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Leading With a Killer Lede

Published: January 23, 2014

Author: Michelle Lowery

There are many ways to begin a blog post. See what I just did there? Normally, I would never begin a blog post, or any piece of writing that way. Ever. That’s no way to write a lede, yet I see opening sentences like that online at least once a day. It’s time to stop the insanity and write great ledes that make readers actually want to read the rest of the post, and maybe comply with whatever call to action you’ve got going on in there.
Whoa, hold on there. What’s this lede I’m talking about? Don’t I mean lead? Actually, no. Let’s get that out of the way before we get to the good stuff.

Why Lede Instead of Lead?

We can thank the good ol’ days of newspaper journalism for this one. In a newsroom, lede is used much more often than, if not to the exclusion of lead. In fact, the first time I saw it spelled this way was in something my husband wrote when he worked as a copyeditor at a local paper.
It’s difficult to pinpoint exactly where it came from or why, but this explanation in The New York Times (fitting) seems pretty plausible to me:

“I’ve always heard that lede was a deliberate misspelling,” says Carl Stepp, associate professor of journalism at the University of Maryland. “The wire-service formula reduced chances that a label of a story would appear in print. Nulede was used for ‘new lead’ because such obvious errors would stand out to the eye; the label could then be removed before the copy hit print.”

Makes sense, doesn’t it? And to further clarify, a lede can either refer to just the first sentence of a piece, or the entire first paragraph.
Regardless of how you choose to spell it—and I guess it’s OK if you spell it lead—it’s one of the most important components of any piece of writing you create. If you lose your reader within the first paragraph, you’ve wasted your time writing the rest of the piece.
I’m not going to cover the five Ws and H. You ought to know them pretty well by now, and they’re usually the first thing people will tell you to be aware of, especially in journalistic writing. So let’s look at some other things you may not be considering.

Don’t State the Obvious

I will refer you back to the opening sentence of this post. I’ve said this to writers so many times, I should probably just keep it written out somewhere for easy copying and pasting. Here goes:

Avoid using there is/are/was/were, or here is/are. It’s stating the obvious, and you can say the same thing with much more dynamic language.

Consider these two sentences:

There was a big table in the middle of the room.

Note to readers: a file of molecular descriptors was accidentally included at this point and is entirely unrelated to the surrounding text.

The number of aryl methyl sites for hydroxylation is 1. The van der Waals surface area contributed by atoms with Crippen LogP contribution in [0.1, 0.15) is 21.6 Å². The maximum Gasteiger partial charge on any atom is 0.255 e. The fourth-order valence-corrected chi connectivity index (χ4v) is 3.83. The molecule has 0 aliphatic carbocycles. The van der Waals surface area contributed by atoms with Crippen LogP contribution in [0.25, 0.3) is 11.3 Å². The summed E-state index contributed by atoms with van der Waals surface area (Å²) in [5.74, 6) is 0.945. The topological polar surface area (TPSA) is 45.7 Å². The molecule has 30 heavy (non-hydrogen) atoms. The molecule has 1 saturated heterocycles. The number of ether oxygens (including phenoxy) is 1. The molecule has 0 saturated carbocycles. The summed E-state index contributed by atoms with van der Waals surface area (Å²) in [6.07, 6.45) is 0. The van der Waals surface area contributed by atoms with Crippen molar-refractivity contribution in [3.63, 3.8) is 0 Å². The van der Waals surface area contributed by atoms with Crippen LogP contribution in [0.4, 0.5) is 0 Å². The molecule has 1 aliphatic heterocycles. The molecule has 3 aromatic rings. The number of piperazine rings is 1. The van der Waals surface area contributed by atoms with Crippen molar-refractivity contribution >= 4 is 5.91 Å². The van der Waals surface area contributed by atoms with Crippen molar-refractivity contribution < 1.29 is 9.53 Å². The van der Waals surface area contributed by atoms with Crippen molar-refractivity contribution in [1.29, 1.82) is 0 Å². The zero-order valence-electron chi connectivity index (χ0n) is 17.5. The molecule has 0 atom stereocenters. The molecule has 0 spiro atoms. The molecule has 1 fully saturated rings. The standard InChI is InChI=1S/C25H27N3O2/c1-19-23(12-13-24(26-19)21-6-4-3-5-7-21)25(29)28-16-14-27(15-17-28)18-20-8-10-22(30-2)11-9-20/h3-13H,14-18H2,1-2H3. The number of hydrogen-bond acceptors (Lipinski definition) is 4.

The mahogany table, which took up most of the dining room, is where I sat to begin writing my novel.

When you read mahogany, do you see the color of the wood? And dining room helps your mind fill out more details than just plain room. Finally, saying the table took up most of the space in that room suggests its size without stating outright that the table is big.

Most importantly, the second sentence paints a picture for you rather than simply saying “there was a table.” Think about what you’re conveying to your readers—and how you’re going about it—before you fall back on the simplest of descriptors to describe what you’re writing about, and definitely don’t start your content off with such flat phrasing.

Start With a Verb

This is pretty much the complete opposite of there is/are/was/were, or here is/are. More often than not, starting with a verb may actually mean you start with a gerund, which is actually a verb in disguise as a noun, usually ending in -ing. For example, to ski is a verb; skiing is a gerund, a noun that indicates an activity when used this way:
Skiing is a fun sport, even though I’ve broken both my legs numerous times.
I just made that sentence up. I’ve never even been skiing. Mostly because I’d like my legs to remain intact, thankyouverymuch.
So if you were to construct a lede using a gerund, you might write something like:
Writing ledes gets easier when you throw out your old standby phrases and put a little thought into what you want to say.
Then you’d launch into your post about how to write ledes. Only don’t do that because I’m doing that right now. Get your own topic. Sheesh.

Refer to Your Topic

This could also be done very obviously, and it’s something else I see in a lot of blog posts:
In this blog post, we’ll discuss how to write ledes that will get your readers’ attention.
Sure, you’ve just told the reader what your piece is going to be about, but surely you can accomplish that in a more interesting way. Let’s look back at the last two examples:
The mahogany table, which took up most of the dining room, is where I sat to begin writing my novel.

Writing ledes gets easier when you throw out your old standby phrases, and put a little thought into what you want to say.

In both examples, we’ve answered a couple of those five W and H questions. In the first sentence, you know where the writer is, and what they’re doing. In the second sentence, you know exactly what the post is going to be about, and how that task is going to be accomplished.
So without coming right out and saying, “This is what I’m going to write about,” you tell the reader what you’re going to write about.
Now it’s your turn. Next time you write a blog post, article, white paper, or even an email, see if you can conjure a lede that grabs your readers’ attention, and holds onto it for more than a few words. And if you have any tips of your own for writing great ledes, I’d love to hear them in the comments.
Just don’t start with “There are many ways to write a great lede,” or your comment will have to be marked as spam. Sorry, but that’s the rule.

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